Despite HD Content, Advertisers Slow To Embrace HD Ads

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TV content owners may be moving quickly on HD programming; TV advertisers for HD commercials are another story.

A new study says advertisers using HD in their commercials were just 13% of all the TV creative that ran in the fourth quarter, with 87% of TV advertising running in SD, standard definition. This was relatively flat from preceding periods. The study was produced by Boston-based digital video ad network company Extreme Reach.

Two of the biggest ad growth categories for HD "adoption" -- airing as least one HD ad on at least one HD TV outlet -- have been automotive marketers, now climbing to 29% rate, and retailers. Automotive was at a 20% rate in the third quarter of 2010. Retailers are now at 34% in the fourth quarter, from a 29% in the previous period.

Overall, looking at all advertisers, the adoption rate -- airing at least one HD commercial on at least one HD network -- has remained steady at 40%.

The content side of the business is ahead of advertisers, waiting to accept far more HD commercials. Eighty-three percent of broadcast programming can take advertising content in HD; cable networks are at a 59% level. Extreme Reach says now more than one-third of all local broadcasters can do HD messaging, at 34%, with local cable at 58%.

But when looking at the actual receiving of HD ads, that data shows there is room to grow. Broadcast networks are getting 32% of TV ads in HD; cable is at a 27% receiving rate; local broadcast, 7%; and local cable, 5%.

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3 comments about "Despite HD Content, Advertisers Slow To Embrace HD Ads".
  1. Douglas Ferguson from College of Charleston , January 21, 2011 at 9:03 a.m.

    Commercials in standard definition stand out like the cliche sore thumb. After my TV set hesitates and then contorts the screen into a fuzzy and less-defined picture, my first thought is, gee, I wonder how else the makers of that product or service cuts corners?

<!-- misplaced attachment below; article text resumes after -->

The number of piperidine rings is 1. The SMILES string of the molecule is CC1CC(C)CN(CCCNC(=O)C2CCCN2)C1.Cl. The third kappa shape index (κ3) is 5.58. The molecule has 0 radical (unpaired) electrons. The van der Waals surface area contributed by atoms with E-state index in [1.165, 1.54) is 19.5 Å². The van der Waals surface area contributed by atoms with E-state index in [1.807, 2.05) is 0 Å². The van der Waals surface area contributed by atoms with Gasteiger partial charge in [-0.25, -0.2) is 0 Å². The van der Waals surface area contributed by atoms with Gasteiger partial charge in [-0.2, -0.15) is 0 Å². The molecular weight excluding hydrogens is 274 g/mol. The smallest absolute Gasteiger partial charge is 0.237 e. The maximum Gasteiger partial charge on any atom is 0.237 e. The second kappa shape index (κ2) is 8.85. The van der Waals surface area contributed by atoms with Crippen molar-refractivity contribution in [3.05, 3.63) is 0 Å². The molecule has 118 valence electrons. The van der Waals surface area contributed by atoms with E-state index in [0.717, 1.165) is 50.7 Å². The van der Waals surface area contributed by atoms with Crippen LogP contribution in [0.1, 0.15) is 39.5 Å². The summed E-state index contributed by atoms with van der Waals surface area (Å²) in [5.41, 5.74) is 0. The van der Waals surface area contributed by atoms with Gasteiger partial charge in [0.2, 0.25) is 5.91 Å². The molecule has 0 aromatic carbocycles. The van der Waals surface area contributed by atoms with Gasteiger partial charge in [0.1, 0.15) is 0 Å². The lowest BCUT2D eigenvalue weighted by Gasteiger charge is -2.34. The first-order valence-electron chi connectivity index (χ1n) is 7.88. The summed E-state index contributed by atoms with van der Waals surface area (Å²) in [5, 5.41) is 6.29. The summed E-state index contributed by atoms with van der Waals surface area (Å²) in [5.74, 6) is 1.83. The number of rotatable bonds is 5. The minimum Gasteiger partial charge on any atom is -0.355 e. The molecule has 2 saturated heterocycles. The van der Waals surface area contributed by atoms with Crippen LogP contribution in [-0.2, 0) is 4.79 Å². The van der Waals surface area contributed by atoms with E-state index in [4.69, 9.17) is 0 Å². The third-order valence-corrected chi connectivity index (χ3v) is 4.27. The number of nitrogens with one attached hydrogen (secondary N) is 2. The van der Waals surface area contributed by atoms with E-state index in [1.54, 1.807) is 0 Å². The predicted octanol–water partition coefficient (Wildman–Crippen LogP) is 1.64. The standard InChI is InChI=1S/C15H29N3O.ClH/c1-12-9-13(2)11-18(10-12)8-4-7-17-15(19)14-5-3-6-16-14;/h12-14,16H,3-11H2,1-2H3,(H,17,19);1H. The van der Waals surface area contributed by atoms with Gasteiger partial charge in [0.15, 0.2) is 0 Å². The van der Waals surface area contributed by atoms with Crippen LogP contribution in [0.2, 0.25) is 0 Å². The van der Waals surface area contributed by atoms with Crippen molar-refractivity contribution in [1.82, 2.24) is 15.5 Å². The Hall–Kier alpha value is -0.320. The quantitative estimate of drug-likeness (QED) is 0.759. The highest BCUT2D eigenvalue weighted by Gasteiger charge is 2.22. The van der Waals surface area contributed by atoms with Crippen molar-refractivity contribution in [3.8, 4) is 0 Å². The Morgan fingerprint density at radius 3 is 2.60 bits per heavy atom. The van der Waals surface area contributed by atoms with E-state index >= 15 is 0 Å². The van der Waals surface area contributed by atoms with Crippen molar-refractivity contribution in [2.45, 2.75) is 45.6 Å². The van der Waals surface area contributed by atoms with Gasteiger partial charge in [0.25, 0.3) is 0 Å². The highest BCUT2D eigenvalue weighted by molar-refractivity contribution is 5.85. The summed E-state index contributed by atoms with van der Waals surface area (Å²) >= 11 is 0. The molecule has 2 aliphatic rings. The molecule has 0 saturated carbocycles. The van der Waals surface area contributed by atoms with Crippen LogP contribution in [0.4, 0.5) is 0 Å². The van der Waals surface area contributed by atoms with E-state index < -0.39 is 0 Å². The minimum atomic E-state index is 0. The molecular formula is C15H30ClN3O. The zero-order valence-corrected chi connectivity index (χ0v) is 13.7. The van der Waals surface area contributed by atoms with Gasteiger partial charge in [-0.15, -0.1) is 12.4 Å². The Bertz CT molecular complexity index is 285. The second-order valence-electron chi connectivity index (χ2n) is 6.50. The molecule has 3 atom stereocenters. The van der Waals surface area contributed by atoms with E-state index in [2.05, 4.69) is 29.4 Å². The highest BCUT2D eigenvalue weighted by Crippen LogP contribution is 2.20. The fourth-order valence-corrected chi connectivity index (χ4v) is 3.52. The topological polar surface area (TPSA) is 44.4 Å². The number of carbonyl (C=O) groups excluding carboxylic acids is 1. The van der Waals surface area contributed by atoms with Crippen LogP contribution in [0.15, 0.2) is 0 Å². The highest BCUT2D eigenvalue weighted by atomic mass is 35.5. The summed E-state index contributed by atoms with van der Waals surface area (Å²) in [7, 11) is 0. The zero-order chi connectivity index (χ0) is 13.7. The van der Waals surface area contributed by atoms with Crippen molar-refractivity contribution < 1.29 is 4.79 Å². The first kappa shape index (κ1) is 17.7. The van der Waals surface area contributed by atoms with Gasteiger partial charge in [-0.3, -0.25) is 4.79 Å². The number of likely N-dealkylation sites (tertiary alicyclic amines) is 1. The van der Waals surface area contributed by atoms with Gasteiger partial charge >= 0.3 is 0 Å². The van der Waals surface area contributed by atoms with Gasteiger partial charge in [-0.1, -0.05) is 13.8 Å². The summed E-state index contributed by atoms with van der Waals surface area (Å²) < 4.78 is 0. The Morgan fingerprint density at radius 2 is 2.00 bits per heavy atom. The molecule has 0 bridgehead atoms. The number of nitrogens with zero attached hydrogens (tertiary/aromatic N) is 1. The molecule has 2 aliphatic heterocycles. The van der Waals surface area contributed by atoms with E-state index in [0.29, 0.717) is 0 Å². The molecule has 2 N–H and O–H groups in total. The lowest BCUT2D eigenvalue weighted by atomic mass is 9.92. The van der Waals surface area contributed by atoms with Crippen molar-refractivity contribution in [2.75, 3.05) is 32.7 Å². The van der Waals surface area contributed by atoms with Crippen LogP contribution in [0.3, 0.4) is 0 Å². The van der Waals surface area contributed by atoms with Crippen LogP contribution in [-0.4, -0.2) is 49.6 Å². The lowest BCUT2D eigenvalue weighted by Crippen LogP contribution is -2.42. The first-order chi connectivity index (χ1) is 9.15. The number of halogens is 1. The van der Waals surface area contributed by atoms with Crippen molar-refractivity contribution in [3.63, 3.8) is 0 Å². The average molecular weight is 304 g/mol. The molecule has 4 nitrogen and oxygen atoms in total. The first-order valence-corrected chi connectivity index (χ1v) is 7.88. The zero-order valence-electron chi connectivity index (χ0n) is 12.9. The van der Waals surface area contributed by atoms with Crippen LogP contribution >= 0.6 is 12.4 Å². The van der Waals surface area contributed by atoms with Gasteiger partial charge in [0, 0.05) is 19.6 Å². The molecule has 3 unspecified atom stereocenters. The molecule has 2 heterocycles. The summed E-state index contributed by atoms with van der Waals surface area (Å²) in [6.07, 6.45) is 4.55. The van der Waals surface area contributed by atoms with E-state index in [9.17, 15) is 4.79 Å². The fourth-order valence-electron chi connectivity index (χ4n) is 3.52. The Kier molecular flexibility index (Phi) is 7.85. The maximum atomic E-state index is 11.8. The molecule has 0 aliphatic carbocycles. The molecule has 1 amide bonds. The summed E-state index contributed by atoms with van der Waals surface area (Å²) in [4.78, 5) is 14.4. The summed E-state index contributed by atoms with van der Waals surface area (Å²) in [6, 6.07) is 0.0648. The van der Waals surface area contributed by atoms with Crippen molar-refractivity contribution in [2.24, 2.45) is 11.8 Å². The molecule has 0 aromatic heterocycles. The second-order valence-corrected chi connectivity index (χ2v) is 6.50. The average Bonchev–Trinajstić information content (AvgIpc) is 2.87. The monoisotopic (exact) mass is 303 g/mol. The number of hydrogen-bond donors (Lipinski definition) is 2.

2. Doug Garnett from Atomic Direct , January 21, 2011 at 1:40 p.m.

    HD has made advertising production much more difficult.

    First, we have to remember that (guessing) 60% of the TV's where it will be seen are SD. So, we have to produce for a dual format - it must look great in SD and in HD. (Easy to say, complexity to do.) Merely editing HD took systems that were becoming "render wait" free and have added 20 to 40 minute renders back into our production days.

    Then, we have to deal with trafficking tapes. HD dubs and distribution are massively expensive compared with SD. The number of formats grew exponentially as each station/network has different requirements, different equipment, etc.

    None of this deals with the nasty problems of creating HD for non-broadcast application. There are thousands of compression and format options bringing chaos to DVD creation.

    AND, as a communication issue, too many products thrived in the 4:3 window. We often find HD doesn't bring better communication - just a much larger window to dress for the shots.

    And yet, it is gorgeous when it works. Advertisers SHOULD be doing more HD. But let's not minimize the degree to which HD has introduced chaos to the advertising world - without giving us anything any more effective - just more pixels.

  3. Mickey Lonchar from Quisenberry , January 21, 2011 at 2:39 p.m.

    The biggest impediment to commercial messages being broadcast in HD has been the broadcasters. It is somewhat unbelievable that, in any given market, you will find some stations that will run HD spots as produced, others that accept HD spots, but will "center cut" them and others that require SD versions. A traffic nightmare. Isn't it in the best interests of broadcasters to make their clients' commercials look as good and appealing as possible?

    Agencies and advertisers are on board with HD. It's time for broadcasters to stop cutting corners and get with the program.

    http://www.quisenblog.com